Tuesday, August 07, 2007

The End of Harry Potter

Well, I finally read it:


Spoiler-ific thoughts in the comments, since I still don't know how to do "below the fold" things.

6 comments:

Hal said...

This book was insane. All of the other books were quite gentle in comparison. “Harry goes back to school, Harry gets settled into his new schedule, Harry has some misadventures while trying to be a student, Harry’s misadventures come to a boiling point, Dumbledore explains everything to Harry after he gets out of the hospital.”

No, this time around, it’s just non-stop action interspersed with very depressing periods of uncertainty and strife. Harry’s at his family’s house . . . DEATH EATERS! Harry’s attending the wedding . . . DEATH EATERS! Harry and gang are hanging out in the woods . . . DEATH EATERS!

You get the idea, especially if you already read it. If you haven’t, why are you reading this?

The book was still immensely satisfying, though. I was quite sad at the deaths, especially in their sheer magnitude. I’d heard that only two characters would die (apart from SeƱor Moldywort), but by my count it was five.

I have to say, I love set-ups for large-scale battles, so the whole “Battle of Hogwarts” scene was immensely satisfying. I couldn’t have asked for a better climax.

Harry as a horcrux? I totally called that. Snape as a good guy? I always wondered.

And then, of course, she gives us the Super-Mega-Happy Ending. Harry and Ginny with kids, Ron and Hermione with kids . . . super sweet. Certainly leaves room for the further adventures of the Harry Potter kids. I’m left with some questions, though they aren’t critically important.

First, everything that happens in the aftermath; I’d like to know what they did with Voldemort’s body, about the rebuilding of Hogwarts, how most of the students get around having missed their 7th year of school, what happened in the ministry after the fall of Voldemort and the celebrations that followed, how did they worship Harry afterwards, how did things develop between Harry and Ginny, etc. Second, I’d like to know what happened to Teddy Lupin. Did Harry end up raising him, as he was now Harry’s godson?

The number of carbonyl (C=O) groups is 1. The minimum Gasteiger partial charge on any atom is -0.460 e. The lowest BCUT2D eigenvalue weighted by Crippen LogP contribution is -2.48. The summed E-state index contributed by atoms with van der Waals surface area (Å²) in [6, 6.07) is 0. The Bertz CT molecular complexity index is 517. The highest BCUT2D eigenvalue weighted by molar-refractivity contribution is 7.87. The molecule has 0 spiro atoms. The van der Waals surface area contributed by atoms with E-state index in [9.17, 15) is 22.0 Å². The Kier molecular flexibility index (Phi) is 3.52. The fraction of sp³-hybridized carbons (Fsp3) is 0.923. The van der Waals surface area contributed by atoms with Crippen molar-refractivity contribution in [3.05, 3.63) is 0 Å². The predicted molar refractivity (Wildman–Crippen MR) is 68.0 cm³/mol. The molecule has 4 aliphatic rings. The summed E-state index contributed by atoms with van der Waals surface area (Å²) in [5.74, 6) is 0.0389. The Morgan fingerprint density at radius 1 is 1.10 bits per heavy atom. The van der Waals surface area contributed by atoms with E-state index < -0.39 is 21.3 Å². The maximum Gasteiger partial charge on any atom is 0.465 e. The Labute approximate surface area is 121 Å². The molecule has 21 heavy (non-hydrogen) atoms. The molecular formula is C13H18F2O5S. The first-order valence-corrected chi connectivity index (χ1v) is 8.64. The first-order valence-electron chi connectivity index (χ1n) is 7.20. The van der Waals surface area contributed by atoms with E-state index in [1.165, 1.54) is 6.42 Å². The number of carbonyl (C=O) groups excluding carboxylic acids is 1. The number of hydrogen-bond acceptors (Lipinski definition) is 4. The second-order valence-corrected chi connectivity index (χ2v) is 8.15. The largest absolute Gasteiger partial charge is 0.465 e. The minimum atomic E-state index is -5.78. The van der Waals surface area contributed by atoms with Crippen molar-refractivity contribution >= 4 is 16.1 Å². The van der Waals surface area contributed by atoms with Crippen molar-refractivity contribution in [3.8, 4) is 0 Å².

Like I said, not critically important, but my curiosity would like to know.

In the end, it was a very satisfying book. I finished it in about 2 days. Totally worth it.

Jen said...

I expect Teddy was raised by Tonks' mother, his grandmother. Her husband, Teddy's grandfather, went into hiding without her, and she wasn't in the line of fire when he died.

Your other questions may well be answered when J.K. writes the Harry Potter encyclopedia she's been mentioning. Personally, I want to know how the Dursleys, particularly Petunia, took all this.

I also found the book satisfying. I didn't think I was going to, but I was pleasantly surprised.

Battle of Hogwarts was freakin' AWESOME. And how great were Neville and Mrs. Weasley? WOOOOOOO!!!! :-)

Jen said...

Oh, and McGonagall as the no-bullshit-hardcore-take-charge general of Hogwarts. LOVE HER!

Hal said...

Yeah, the battle of Hogwarts is going to make the 7th movie absolutely incredible. I'm giddy just thinking about it.

Another question I have: If Griphook took the Sword of Gryffindor, how did Neville pull it out of the Sorting Hat?

Rach said...

About your Griphook question-- the sword really WAS Gryffindor's, so any "true" Gryffindor would be able to pull it out of the hat at need. Apparently, the Goblin conception of ownership is wrong, and we wizards have it right.

-Murphy said...

Having just read the series in the span of a month, I imagine I have had a different experience.

I would have liked a bit more follow up with precisely what Harry, Ron and Hermione have done during the following nineteen years in the actual text of the epilogue (evidently, in a Q&A, Rowling has Harry and Ron as Aurors, Harry heading the department and Hermione as a higher-up in the Department of Magical Law Enforcement, with Kingsley Shacklebolt as Minister, presiding over an entirely reformed institution.)

I don't know that I buy Snape-as-a-good-guy, or at least not as strongly as she tries to portray it. Sure, he was loyal and trying to protect everyone from Voldemort and happy happy times. But it's not as though he wasn't going to keep on rolling as a Death Eater if Voldemort hadn't decided to kill the neighborhood girl he'd been carrying a torch for ten years for. It wasn't until he was affected that he realized he should probably stop hanging around with the Death Eaters. Then again, I suppose you could say the same for Dumbledore coming to his senses following the death of Ariana.

I was pleased with Neville's progression, Aberforth's role and the entirety of the character of Luna. I thought the camping scenes were drawn out and some of the more important details (like, for example, the Deathly Hallows) seemed forced and hastened. I noticed that I had a much harder time keeping track of when the action was taking place. Lots of "days became weeks and hey it's Christmas look at that." I thought that Tonks death was unfortunate as I felt her character was much more interesting than was indicated by the amount of attention she was paid.

Overall, acceptable.